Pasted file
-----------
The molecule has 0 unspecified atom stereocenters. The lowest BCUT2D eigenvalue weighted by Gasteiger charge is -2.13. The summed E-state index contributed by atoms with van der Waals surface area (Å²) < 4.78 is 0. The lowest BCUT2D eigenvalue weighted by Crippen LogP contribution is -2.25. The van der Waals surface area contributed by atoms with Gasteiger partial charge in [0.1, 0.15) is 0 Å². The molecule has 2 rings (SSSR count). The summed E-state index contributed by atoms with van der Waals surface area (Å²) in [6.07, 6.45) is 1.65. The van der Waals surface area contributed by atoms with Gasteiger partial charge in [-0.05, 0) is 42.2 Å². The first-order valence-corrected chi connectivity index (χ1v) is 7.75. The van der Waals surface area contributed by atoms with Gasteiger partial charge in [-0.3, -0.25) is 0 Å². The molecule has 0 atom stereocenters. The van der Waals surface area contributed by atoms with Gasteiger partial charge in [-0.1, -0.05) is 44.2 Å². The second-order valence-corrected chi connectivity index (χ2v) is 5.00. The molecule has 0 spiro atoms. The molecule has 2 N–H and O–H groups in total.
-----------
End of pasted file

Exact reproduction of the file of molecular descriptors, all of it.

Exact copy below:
The molecule has 0 unspecified atom stereocenters. The lowest BCUT2D eigenvalue weighted by Gasteiger charge is -2.13. The summed E-state index contributed by atoms with van der Waals surface area (Å²) < 4.78 is 0. The lowest BCUT2D eigenvalue weighted by Crippen LogP contribution is -2.25. The van der Waals surface area contributed by atoms with Gasteiger partial charge in [0.1, 0.15) is 0 Å². The molecule has 2 rings (SSSR count). The summed E-state index contributed by atoms with van der Waals surface area (Å²) in [6.07, 6.45) is 1.65. The van der Waals surface area contributed by atoms with Gasteiger partial charge in [-0.05, 0) is 42.2 Å². The first-order valence-corrected chi connectivity index (χ1v) is 7.75. The van der Waals surface area contributed by atoms with Gasteiger partial charge in [-0.3, -0.25) is 0 Å². The molecule has 0 atom stereocenters. The van der Waals surface area contributed by atoms with Gasteiger partial charge in [-0.1, -0.05) is 44.2 Å². The second-order valence-corrected chi connectivity index (χ2v) is 5.00. The molecule has 0 spiro atoms. The molecule has 2 N–H and O–H groups in total.